Reach for the Moon
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In the late 1980s I was frustrated by the lack of training facilities, and so I followed the example of my friend and training partner Andy Pollitt and built a training board in the basement of my terraced house in Sheffield, England. My cellar was no more than 10 feet square and 8 feet high, and my training board consisted of a short-angled wall leading up onto the cellar ceiling, which was boarded out. Both boards were covered in homemade wooden holds built from rough cuts of wood. Resin holds barely existed at the time.
We spent most of our time on the roof of the cellar swinging around footless on the pieces of wood. In 1989, after a long winter of training, I emerged from my cellar and set about trying to free climb the start to Andy’s route The Whore of Babylon at Raven Tor. The day after my 23rd birthday, on June 14th, I finally managed to link the six hard moves together, creating a direct line: Hubble. I graded Hubble 8c+ but many have suggested it could be 9a, which would make it the first 9a in the world. My basic training board in the cellar of my house was one of the main factors in the success and opened my eyes to the effectiveness of simple wooden training boards.
In 1993, a large room became available to rent in a disused Victorian school room owned by Sheffield City Council. A small group of friends and I jumped at the opportunity to build a bigger, more ambitious training facility. This facility, known as “The School Room,” became the main training hub for many U.K. climbers, including Jerry Moffatt and Malcolm Smith. It was shamelessly elitist, and unless you could climb a minimum of V6 there was little point in becoming a member. The School Room initially contained three simple wooden training boards, a campus board and a set of weights. Some of the hardest boulder problems in the U.K. were climbed on the infamous 50-degree School Room board, and the holds were permanently fixed, which provided perfect benchmark problems. I believe this was one of the first training boards with intentionally fixed holds.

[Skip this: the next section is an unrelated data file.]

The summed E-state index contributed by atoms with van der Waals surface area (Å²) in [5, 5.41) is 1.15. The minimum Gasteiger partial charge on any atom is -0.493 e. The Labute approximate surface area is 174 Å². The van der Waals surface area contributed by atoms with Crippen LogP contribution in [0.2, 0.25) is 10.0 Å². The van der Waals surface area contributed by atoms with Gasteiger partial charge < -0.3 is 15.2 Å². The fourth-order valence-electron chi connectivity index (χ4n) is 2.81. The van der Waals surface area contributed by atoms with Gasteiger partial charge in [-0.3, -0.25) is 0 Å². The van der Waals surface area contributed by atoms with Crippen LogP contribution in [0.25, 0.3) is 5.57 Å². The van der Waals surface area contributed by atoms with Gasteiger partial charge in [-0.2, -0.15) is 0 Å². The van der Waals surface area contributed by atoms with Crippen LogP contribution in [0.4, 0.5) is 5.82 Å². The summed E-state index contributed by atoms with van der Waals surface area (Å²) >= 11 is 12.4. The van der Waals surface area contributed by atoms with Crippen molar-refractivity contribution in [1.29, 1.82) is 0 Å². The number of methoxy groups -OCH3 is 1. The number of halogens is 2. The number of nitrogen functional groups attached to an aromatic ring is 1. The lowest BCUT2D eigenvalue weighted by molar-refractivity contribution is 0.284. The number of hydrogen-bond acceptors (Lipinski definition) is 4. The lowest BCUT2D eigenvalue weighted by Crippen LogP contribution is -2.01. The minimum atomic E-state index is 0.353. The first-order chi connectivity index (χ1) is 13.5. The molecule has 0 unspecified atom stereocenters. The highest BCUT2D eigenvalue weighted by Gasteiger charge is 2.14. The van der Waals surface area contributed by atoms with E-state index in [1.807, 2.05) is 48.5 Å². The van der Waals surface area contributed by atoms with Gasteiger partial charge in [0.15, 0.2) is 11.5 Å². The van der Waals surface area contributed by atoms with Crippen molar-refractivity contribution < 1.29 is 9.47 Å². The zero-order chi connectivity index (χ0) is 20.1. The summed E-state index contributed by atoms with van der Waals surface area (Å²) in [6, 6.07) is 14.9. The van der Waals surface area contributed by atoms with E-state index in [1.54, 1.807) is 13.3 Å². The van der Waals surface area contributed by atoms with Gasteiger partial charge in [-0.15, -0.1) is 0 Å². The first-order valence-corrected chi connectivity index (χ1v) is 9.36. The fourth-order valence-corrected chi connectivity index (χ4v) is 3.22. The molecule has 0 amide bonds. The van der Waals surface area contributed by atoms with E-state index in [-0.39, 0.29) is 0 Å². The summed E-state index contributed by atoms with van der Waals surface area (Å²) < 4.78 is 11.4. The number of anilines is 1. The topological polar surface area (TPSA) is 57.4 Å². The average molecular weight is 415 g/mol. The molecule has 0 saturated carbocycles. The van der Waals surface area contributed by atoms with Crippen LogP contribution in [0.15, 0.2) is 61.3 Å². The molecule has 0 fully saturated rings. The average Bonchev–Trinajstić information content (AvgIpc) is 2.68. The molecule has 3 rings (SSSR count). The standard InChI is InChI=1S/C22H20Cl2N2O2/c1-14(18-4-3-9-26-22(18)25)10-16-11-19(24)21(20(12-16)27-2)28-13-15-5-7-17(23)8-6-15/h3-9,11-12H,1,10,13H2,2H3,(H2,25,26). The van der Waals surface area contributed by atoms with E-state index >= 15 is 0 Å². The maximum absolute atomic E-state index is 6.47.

In 2006, the Sheffield Council closed the original School Room, and we put all the boards in storage in the hope of finding a new training space. In 2014, after my business, Moon Climbing, had outgrown its small warehouse, I rebuilt the School Room and included in the design the old 50-degree School Room board, which even after 25 years is still going strong!
Emergence of The School Room
After my experiences of training in my cellar, then on The School Room boards and then with such success outside, I was convinced that this type of flat-panel training board was the most effective strength-training tool out there.
The style of climbing is very basic, and the focus is on strength as opposed to technique. There are no tricks to climbing the problems. They rely mainly on pure strength. Often the problems involve big dynamic moves between small holds where your feet need to cut loose. The key is having the strength to control the swing and get in position for the next move. Although there is a risk of injury from the high load this places on your fingers, there is potential for incremental strength gains. The problems are normally no more than seven serious moves, but for strength training you can work on just two or three moves at a time, which is what I would define as “limit bouldering.” This style of board is also great for sub-maximal interval training, i.e., strength endurance.